“SkyFall” and 007’s eternal life


Grant Hinds

Daniel Craig and Bernice Marlohe in an unofficial poster for “SkyFall,” the 23rd Bond film.

“SkyFall” is coming so close to death’s lips we forget there’s no possibility of a kiss. “SkyFall” is attracting the most beautiful woman with sleek ease, sexually diving into the beauty without a chance of anything but pleasure. “SkyFall” is an avalanche of impossibility drowned in a sea of creative thinking. “SkyFall” is the peaks of existence without the consequences of life or the weight of living. “SkyFall” is James Bond.

The James Bond world’s constraints are Sam Mendes’ liberation. Mr. Mendes, the director, has made movies about angst, like “American Beauty,” or “Revolutionary Road.” Now he looks down the 007 gunbarrel and sees life. James Bond has never inhabited such a widescreen world – these shots are as wide, vast and spacious as a sea. The world seems as big, and colorful, as it truly is, especially for James Bond. Imagine a Bond film directed by Orson Welles.

Bond rides a platform over the water toward a Chinese casino, lit by passion-red candlelight and brilliant yellow neon, as fireworks blow in the night sky. He takes on an assassin in the top floors of a skyscraper: they fight in deep blues and greens from a computer-generated logo outside. No Bond film has ever been so visual. Mr. Mendes and the cinematographer, Roger Deakins, have revived the Bond world of the Sixties: a world of luxurious splendor, a movie texture like smooth red velvet.

John Logan, the screenwriter, was a playwright before he was a screenwriter, and it shows: The scenes have a playwright’s sense of intimacy and tension. We aren’t watching a Bond movie so much as living through one. The confrontation scenes are so electrically performed and filmed with so much attention on the characters that they seem like high drama. Mr. Mendes’ strong suit is his attention to actors. He pays as much attention to the actors as he does to the shots. So one can imagine the dramatic fireworks lit by the combination of Mr. Mendes’ appreciation for acting, Mr. Logan’s background as a playwright and this cast of acting savantes. Their complement circles Berenice Marlohe’s Bond girl like electric smoke. She’s directed and filmed as a femme fatale worthy of “Double Indemnity.” Marlohe’s performance is wrinkled by time, and age, and death and transcends all these things in its human beauty, the beauty of contrasts: the contrast between the quiver in her hand as she puts a cigarette in her lips and her perfect smile, between the terror in her big dark eyes and the symphonic grace to her moves.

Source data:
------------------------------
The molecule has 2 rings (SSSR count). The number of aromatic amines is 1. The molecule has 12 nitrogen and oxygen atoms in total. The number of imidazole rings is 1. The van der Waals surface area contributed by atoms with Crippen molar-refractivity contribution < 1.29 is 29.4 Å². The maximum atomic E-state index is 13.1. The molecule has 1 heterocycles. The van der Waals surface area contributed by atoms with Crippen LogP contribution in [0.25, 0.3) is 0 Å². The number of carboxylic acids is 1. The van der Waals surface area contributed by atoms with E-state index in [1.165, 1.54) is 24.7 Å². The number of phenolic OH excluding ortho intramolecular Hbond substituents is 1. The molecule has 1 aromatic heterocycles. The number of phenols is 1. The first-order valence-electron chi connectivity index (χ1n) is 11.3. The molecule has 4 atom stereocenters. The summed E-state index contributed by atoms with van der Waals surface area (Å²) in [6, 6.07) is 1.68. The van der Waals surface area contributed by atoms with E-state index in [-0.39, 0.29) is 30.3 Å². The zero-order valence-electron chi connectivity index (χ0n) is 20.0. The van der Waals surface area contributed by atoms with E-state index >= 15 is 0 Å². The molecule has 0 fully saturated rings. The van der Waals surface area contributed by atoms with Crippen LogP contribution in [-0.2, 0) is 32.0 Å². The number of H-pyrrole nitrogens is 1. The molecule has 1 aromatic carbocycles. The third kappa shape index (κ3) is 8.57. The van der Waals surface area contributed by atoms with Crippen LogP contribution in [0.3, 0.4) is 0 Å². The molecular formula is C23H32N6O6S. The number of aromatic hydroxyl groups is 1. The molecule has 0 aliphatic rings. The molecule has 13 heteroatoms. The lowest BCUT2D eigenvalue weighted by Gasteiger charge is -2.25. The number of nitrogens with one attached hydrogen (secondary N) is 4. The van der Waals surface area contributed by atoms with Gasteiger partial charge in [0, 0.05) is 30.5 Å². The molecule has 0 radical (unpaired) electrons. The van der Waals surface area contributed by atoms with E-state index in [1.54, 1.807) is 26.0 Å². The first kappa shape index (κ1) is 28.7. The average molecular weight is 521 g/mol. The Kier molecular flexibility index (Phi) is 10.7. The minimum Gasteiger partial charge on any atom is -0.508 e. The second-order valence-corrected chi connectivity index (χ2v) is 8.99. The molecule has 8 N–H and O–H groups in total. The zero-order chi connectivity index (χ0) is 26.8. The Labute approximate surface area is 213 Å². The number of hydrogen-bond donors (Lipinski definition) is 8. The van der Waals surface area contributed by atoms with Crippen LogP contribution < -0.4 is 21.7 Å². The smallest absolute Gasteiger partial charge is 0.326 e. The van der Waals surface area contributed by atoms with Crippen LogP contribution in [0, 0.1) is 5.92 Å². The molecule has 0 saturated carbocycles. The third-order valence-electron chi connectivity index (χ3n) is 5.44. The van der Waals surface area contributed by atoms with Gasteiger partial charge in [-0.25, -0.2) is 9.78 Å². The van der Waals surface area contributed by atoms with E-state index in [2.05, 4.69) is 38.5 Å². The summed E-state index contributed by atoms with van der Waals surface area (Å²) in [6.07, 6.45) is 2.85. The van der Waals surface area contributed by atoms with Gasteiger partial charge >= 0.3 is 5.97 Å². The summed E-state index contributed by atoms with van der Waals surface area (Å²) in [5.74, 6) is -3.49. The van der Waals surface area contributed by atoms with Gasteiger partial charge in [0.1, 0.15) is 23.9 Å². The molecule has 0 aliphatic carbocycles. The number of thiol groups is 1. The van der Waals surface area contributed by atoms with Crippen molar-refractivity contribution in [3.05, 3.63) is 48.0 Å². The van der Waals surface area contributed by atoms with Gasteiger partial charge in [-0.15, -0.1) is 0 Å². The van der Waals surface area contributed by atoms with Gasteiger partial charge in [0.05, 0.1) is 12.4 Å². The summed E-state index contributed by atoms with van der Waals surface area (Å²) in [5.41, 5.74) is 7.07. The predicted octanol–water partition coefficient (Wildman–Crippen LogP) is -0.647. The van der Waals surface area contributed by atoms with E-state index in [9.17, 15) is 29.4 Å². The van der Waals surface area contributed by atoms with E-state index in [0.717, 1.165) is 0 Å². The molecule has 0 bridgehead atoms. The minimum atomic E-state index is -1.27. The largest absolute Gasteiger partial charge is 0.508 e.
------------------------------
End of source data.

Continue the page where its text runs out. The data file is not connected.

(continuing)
Javier Bardem plays the best Bond villain since Auric Goldfinger. He’s so like us — he’s the only character in the film with a sense of dramatic irony. When he finally catches up with his target, M (Judi Dench), in an old church, he smiles in wonder. She’s become his Holy Grail, only she offers the “peace” of eternal death instead of eternal life. “Of course!” he says — he’s just figured it out — “It had to be this way!” We’re at the same place. This is just one of many moments of Godardian self-awareness in Mr. Logan’s screenplay, the best of which is Bond’s answer when Mr. Bardem’s character asks him his hobby: “Resurrection.”